EDITOR”S NOTE | Voices’ own Claudia Meléndez Salinas is a woman of many talents. In addition to her career as a journalist, she’s also the author of the young adult novel “A Fighting Chance,” published in 2015. This Friday, May 17, from 5-8 p.m., she’ll sign copies of her book at Downtown Book & Sound in Oldtown Salinas — a perfect setting, since the novel is set in Salinas. “A Fighting Chance” tells the story of 17-year-old boxer Miguel Angel, who dreams of becoming a champion and getting his mother and siblings out of their cramped one-bedroom apartment in the Alisal.
We’re taking this opportunity to share an excerpt from the book, and hope you’ll be able to attend the book signing and support this newly opened independent bookstore.
Excerpt from A Fighting Chance | Arte Público Press
Miguel Ángel lifted his head and saw her sitting at the foot of the bed, leaning against the post. She was smoking her favorite brand of cigarettes. The sweet smell of the burning rice paper reached him before the sound of her voice.
“Ita, you startled me again. I thought you were going to give up smoking.”
“I’m too old to abandon this vice. Besides, what good would it do? I’m already dead.”
“Well, yeah, but you’re setting a bad example.”
“Stop changing the subject and tell me what on earth you have under there,” the skinny woman growled, slapping her whip on the bed covers.
“You can probably see for yourself. Why you ask?”
“Because I want you to be honest with me. So tell me, what’s that?”
“It’s a gun, Ita. I’ll give it back soon, OK?”
Miguel Ángel had seen Ita for the first time on his grandmother’s altar many years back. Abuelita Leo kept a picture of her mother surrounded by flowers and candles on a small table by the stove. “This is your great-grandmother, Ita,” she’d told him. Every time he paid a visit, Abue Leo made him say hello to the young woman wearing two ammunition bands crossing her chest. Ita had fought in the Mexican Revolution along with the soldiers of Pancho Villa, and grandma told him she was one of the toughest women in the entire continent.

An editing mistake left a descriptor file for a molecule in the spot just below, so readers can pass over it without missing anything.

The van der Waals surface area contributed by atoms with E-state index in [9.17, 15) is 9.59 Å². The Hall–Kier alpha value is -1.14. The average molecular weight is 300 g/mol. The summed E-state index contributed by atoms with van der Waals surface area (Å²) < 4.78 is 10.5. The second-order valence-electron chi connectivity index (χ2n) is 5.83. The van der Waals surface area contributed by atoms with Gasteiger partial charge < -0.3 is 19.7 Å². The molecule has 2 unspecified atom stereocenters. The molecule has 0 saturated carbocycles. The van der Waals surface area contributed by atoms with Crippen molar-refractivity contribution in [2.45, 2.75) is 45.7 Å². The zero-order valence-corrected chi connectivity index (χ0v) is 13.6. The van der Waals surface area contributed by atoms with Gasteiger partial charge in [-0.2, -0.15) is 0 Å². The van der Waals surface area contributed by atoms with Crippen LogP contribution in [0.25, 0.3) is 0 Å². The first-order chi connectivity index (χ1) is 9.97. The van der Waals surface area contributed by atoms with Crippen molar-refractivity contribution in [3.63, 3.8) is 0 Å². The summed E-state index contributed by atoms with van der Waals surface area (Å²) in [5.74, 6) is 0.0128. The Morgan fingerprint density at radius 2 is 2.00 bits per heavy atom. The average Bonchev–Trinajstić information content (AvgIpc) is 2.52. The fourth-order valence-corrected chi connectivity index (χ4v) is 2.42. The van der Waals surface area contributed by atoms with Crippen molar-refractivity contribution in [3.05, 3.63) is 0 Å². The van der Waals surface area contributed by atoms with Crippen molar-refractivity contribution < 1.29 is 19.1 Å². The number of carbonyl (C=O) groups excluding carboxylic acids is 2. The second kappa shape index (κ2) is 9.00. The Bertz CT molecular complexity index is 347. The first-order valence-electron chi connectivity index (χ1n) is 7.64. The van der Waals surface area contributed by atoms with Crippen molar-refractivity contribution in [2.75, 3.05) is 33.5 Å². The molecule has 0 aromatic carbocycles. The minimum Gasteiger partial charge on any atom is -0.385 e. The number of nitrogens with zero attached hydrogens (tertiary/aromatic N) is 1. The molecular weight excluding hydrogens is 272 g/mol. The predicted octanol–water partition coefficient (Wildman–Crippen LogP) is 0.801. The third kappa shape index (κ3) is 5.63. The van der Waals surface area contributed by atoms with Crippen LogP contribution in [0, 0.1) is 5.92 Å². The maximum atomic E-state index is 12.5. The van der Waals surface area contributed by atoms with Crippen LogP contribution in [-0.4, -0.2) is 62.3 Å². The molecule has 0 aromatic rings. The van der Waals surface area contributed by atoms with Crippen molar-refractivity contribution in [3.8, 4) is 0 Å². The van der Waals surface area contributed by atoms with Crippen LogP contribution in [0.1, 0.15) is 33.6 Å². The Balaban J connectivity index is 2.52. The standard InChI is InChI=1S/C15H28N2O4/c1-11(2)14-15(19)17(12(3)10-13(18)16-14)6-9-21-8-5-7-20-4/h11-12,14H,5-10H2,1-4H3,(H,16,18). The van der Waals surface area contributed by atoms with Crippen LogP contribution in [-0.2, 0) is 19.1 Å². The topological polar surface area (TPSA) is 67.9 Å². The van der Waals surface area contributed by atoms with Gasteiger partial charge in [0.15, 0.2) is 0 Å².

He was staring at the picture one time when he noticed the woman’s lips began to move. “Hey, muchacho, bring me a cigarrito,” he heard Ita whisper.
He shook his head. The picture was as still as ever, but he had clearly heard something. He turned around to discover his grandma in the bathroom, two rooms away from the kitchen.
“Hey, I’m talking to you,” he heard the voice again, the lips of the soldadera moving once more. “There, Leo keeps the cigarettes in the first drawer to the right.”
Miguel Ángel moved slowly toward the kitchen counter. He pulled the drawer open, found the pack of Faros and pulled one out. Hesitantly, he placed it on the altar in front of Ita’s picture.
“Ay hijo, please,” the woman cried in exasperation.
Just then, Abue Leo was coming back to the kitchen.
“A cigarette for Mamá Ita? She shouldn’t be smoking, you know? That’s what killed her. But if you’re going to place one for her, you need to light it up,” Leo said, as she walked to the stove and placed the cigarette in the burner’s flame.